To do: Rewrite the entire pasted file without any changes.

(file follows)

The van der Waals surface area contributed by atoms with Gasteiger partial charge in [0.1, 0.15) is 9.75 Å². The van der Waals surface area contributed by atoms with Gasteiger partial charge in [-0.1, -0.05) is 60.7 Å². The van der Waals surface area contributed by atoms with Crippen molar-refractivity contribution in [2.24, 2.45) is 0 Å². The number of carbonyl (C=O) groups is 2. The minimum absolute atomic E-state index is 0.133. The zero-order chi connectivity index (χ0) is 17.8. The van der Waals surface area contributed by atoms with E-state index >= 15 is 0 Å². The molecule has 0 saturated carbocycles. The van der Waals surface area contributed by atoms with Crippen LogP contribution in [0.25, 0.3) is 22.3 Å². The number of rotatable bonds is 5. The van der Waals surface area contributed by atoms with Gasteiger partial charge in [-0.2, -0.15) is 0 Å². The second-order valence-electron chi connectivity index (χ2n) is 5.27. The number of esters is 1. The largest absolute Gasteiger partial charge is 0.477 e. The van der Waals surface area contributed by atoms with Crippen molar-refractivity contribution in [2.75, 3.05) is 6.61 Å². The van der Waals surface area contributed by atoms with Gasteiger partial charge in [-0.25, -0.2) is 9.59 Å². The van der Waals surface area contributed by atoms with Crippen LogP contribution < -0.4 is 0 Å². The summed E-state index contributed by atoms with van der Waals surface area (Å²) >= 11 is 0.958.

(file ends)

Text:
The van der Waals surface area contributed by atoms with Gasteiger partial charge in [0.1, 0.15) is 9.75 Å². The van der Waals surface area contributed by atoms with Gasteiger partial charge in [-0.1, -0.05) is 60.7 Å². The van der Waals surface area contributed by atoms with Crippen molar-refractivity contribution in [2.24, 2.45) is 0 Å². The number of carbonyl (C=O) groups is 2. The minimum absolute atomic E-state index is 0.133. The zero-order chi connectivity index (χ0) is 17.8. The van der Waals surface area contributed by atoms with E-state index >= 15 is 0 Å². The molecule has 0 saturated carbocycles. The van der Waals surface area contributed by atoms with Crippen LogP contribution in [0.25, 0.3) is 22.3 Å². The number of rotatable bonds is 5. The van der Waals surface area contributed by atoms with Gasteiger partial charge in [-0.2, -0.15) is 0 Å². The second-order valence-electron chi connectivity index (χ2n) is 5.27. The number of esters is 1. The largest absolute Gasteiger partial charge is 0.477 e. The van der Waals surface area contributed by atoms with Crippen molar-refractivity contribution in [2.75, 3.05) is 6.61 Å². The van der Waals surface area contributed by atoms with Gasteiger partial charge in [-0.25, -0.2) is 9.59 Å². The van der Waals surface area contributed by atoms with Crippen LogP contribution < -0.4 is 0 Å². The summed E-state index contributed by atoms with van der Waals surface area (Å²) >= 11 is 0.958.